It's likely that the first Human Centipede movie wasn't your cup of tea. But if you're like me and enjoy disturbing cult movies, it's one of the very best. The "ass to mouth" horror of Human Centipede wasn't gross — it was suggestive and existential. Plus it was darkly funny, with a mad doctor (Dieter Laser) who was full of bizarre zeal.

Filmmaker Tom Six obviously wanted to change all that in Human Centipede II (available on demand), an arthouse flick without humor, which revels in exposing all the extreme gore that the first film tucked behind bandages and cartoonish powerpoint presentations. Instead of a mad doctor, we get the sadistic Martin, a garage attendant who is a die-hard fan of the first movie. Everything he does is a pathetic attempt to recreate the glory of Human Centipede, but without skill or finesse. That's right: Human Centipede II is about somebody creating horrific, real-life fanfic about Human Centipede. Gross spoilers ahead.


I suppose the best thing you could say is that writer/director Six obviously appreciates the original Human Centipede as much as cult fans do. We get to see long sequences from the first film, played on Martin's laptop while he jacks off with sandpaper. These clips only remind us how much better the first movie was than this one. So why, exactly, did we need this boringly gory footnote to the first movie? I'm pretty sure Six's point is to show that his first movie was way more transgressive than you ever thought, because look how it inspires this sick fucker to watch DVDs while he's at work — and then kidnap a bunch of people so he can staple them together in a super-giant centipede that represents the worst fanfic ever.

Martin even manages to trick an actress from the first movie, Ashlynn Yennie (playing herself), into joining the fun. In typical fannish fashion, he makes Yennie into the head of his new centipede, instead of the end. Fans are always trying to turn minor characters into major ones.

As I said earlier, one of the big "attractions" of this sequel is that we see all the things we only imagined in the first flick. The eponymous human centipede of the first movie was all bandaged up, with just parts of everybody's faces peeking out above the sterile gauze. When the infamous "oh now I have to shit" scene happens, all we see is the shame on the face of centipede's head, coupled with the muffled groans of the women attached to his ass. Yes, it's horrific — but it's also very cartoonish and abstract. In Human Centipede II, nothing is left to your imagination. There are lurid, long scenes of Martin carving up people's asses and kneecaps (in artistic black and white!). Then, when Martin wants to do his version of the poop scene, he injects all his victims with super laxative, and we have to watch a long scene of shit spraying everywhere. If you get this far into the movie, you'll discover that it's possible to be nauseated and bored at the same time.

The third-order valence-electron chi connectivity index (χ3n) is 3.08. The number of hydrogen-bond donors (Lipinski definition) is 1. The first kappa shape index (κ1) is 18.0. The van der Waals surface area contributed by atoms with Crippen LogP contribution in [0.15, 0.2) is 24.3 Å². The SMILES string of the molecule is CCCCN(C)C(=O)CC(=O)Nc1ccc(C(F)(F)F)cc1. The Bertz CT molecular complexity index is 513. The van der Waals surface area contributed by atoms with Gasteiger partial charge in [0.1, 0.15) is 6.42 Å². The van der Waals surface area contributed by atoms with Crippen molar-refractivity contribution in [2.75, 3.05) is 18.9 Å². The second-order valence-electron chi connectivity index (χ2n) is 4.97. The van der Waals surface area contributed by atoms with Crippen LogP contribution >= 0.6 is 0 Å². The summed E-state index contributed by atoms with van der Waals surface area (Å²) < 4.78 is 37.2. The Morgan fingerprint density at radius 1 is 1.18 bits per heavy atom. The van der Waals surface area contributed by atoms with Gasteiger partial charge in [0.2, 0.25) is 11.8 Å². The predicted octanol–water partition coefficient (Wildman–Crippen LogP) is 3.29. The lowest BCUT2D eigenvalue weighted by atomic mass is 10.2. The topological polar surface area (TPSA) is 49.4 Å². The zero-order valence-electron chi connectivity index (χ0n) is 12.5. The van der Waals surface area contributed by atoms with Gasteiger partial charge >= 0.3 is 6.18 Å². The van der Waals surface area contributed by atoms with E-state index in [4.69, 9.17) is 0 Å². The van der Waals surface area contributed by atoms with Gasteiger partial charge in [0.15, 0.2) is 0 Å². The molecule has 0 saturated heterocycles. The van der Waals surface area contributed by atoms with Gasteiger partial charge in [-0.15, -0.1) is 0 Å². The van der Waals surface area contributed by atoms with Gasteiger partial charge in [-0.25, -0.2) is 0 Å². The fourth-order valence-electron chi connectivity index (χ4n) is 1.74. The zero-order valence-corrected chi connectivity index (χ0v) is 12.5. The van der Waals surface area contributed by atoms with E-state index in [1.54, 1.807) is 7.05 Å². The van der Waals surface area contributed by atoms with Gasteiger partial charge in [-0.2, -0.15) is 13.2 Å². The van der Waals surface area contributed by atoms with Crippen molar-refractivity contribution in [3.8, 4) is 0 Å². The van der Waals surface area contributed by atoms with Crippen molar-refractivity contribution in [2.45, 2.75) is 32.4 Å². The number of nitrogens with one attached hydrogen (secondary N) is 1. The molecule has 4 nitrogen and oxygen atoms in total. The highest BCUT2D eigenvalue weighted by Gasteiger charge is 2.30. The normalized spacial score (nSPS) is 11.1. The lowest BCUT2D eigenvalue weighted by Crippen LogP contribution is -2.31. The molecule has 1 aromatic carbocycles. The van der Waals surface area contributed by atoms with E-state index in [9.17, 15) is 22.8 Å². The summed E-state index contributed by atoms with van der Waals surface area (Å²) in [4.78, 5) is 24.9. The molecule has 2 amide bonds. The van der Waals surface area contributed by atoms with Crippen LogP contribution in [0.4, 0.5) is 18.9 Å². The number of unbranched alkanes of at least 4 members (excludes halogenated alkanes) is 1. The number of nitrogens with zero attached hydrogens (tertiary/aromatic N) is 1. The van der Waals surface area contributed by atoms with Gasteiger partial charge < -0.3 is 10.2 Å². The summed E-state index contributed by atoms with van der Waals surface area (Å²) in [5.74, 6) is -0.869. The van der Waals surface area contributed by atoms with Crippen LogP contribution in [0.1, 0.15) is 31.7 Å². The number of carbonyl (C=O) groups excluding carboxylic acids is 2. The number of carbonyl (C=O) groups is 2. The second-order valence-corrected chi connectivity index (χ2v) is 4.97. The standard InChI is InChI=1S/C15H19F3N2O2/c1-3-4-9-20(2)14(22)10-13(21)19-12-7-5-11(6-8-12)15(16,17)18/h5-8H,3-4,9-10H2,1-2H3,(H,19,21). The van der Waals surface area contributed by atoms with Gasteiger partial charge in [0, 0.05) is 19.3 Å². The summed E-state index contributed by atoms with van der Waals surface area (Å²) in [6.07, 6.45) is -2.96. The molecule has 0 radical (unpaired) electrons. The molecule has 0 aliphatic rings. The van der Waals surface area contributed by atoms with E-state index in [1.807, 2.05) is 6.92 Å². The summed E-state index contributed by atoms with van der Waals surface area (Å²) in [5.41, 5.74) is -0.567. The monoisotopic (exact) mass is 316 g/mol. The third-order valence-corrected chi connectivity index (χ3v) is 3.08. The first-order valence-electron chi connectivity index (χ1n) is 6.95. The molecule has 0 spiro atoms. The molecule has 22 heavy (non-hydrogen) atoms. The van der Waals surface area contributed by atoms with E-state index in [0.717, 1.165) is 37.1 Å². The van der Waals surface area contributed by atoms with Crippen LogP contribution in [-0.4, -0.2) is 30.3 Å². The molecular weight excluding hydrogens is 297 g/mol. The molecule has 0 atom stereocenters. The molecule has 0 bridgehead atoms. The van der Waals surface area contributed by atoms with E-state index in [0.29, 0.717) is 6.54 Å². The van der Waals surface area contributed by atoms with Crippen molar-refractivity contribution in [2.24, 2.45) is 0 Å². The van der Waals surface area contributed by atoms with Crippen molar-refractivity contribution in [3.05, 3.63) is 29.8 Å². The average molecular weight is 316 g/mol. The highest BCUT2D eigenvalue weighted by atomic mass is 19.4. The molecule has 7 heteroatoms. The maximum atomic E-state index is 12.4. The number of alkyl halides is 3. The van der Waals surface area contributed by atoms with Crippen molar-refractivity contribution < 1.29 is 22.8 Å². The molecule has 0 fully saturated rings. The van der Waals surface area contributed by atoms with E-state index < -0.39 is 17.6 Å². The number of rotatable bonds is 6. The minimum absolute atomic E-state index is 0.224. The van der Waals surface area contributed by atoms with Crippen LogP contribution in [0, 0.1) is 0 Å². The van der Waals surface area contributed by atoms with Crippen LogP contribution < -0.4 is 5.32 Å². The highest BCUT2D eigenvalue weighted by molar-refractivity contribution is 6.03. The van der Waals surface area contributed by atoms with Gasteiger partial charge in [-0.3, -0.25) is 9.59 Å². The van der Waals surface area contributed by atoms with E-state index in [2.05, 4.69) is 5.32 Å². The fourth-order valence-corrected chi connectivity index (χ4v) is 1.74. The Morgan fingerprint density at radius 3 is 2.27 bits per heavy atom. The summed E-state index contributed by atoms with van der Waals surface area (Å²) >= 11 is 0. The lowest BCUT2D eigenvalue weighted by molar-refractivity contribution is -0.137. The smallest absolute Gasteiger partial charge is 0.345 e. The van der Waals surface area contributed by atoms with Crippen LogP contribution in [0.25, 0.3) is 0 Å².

Unfortunately, this sequel is just serving up shocking imagery for its own sake. And it's not even imagery based on an original premise, which makes it even less interesting to watch. Plus, our only comic relief comes from the "joke" that Martin was molested by his dad, and then later his astonishingly large-bearded psychologist continues the molestation quite openly. There's a scene where the psychologist is getting a blow job from a hooker in the garage where Martin works — while Martin watches via security cam — and the psychologist says something like, "Well this is OK, but I'd rather be fucking that retarded kid [Martin]." Um, yeah. Writing that line felt super punk rock I bet. Too bad Jim Goad and GG Allin already got there like 20 years ago.

My point is that the humor in this sequel comes from what is basically recycled transgression from another era. We're also supposed to think it's funny that the short, obese, sweaty Martin walks around in his underwear a lot. Six makes sure to film Martin so that he looks like the yuckiest thing you've ever seen. Except that I've seen "yucky fat pervert" characters in everything from surrealistic Fellini flicks to recent actioner Gamer. Again, not very original. I miss the pizzaz of Dieter Laser!

As a meditation on fandom, Human Centipede II has the potential to be interesting. But unfortunately Six gets too involved in his own self-fandom, revisiting the parts of his original movie that didn't need revisiting. Along the way, Six sacrifices the originality and humor that made the first movie such a standout of the cult genre. Let's hope Six's next film makes good on the promise he showed with Human Centipede — by tackling a completely different subject.